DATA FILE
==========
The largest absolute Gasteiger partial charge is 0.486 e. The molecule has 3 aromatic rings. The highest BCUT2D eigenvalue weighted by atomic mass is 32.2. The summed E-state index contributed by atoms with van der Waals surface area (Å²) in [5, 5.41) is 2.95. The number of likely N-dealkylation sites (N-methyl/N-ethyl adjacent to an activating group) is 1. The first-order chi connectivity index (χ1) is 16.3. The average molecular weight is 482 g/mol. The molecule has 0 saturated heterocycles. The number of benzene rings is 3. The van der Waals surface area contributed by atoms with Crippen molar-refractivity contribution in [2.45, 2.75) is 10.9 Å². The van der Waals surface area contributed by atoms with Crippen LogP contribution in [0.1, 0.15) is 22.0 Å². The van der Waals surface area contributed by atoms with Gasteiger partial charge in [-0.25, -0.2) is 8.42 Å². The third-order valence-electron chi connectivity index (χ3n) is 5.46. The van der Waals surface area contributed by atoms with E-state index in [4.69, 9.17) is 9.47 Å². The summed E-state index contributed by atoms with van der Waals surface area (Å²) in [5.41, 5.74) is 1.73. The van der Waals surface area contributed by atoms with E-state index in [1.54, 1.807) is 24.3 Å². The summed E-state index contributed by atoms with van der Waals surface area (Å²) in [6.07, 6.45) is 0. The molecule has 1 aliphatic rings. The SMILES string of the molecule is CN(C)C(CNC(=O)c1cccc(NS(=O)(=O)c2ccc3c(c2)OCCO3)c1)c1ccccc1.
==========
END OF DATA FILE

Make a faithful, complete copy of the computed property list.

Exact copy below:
The largest absolute Gasteiger partial charge is 0.486 e. The molecule has 3 aromatic rings. The highest BCUT2D eigenvalue weighted by atomic mass is 32.2. The summed E-state index contributed by atoms with van der Waals surface area (Å²) in [5, 5.41) is 2.95. The number of likely N-dealkylation sites (N-methyl/N-ethyl adjacent to an activating group) is 1. The first-order chi connectivity index (χ1) is 16.3. The average molecular weight is 482 g/mol. The molecule has 0 saturated heterocycles. The number of benzene rings is 3. The van der Waals surface area contributed by atoms with Crippen molar-refractivity contribution in [2.45, 2.75) is 10.9 Å². The van der Waals surface area contributed by atoms with Crippen LogP contribution in [0.1, 0.15) is 22.0 Å². The van der Waals surface area contributed by atoms with Gasteiger partial charge in [-0.25, -0.2) is 8.42 Å². The third-order valence-electron chi connectivity index (χ3n) is 5.46. The van der Waals surface area contributed by atoms with E-state index in [4.69, 9.17) is 9.47 Å². The summed E-state index contributed by atoms with van der Waals surface area (Å²) in [5.41, 5.74) is 1.73. The van der Waals surface area contributed by atoms with E-state index in [1.54, 1.807) is 24.3 Å². The summed E-state index contributed by atoms with van der Waals surface area (Å²) in [6.07, 6.45) is 0. The molecule has 1 aliphatic rings. The SMILES string of the molecule is CN(C)C(CNC(=O)c1cccc(NS(=O)(=O)c2ccc3c(c2)OCCO3)c1)c1ccccc1.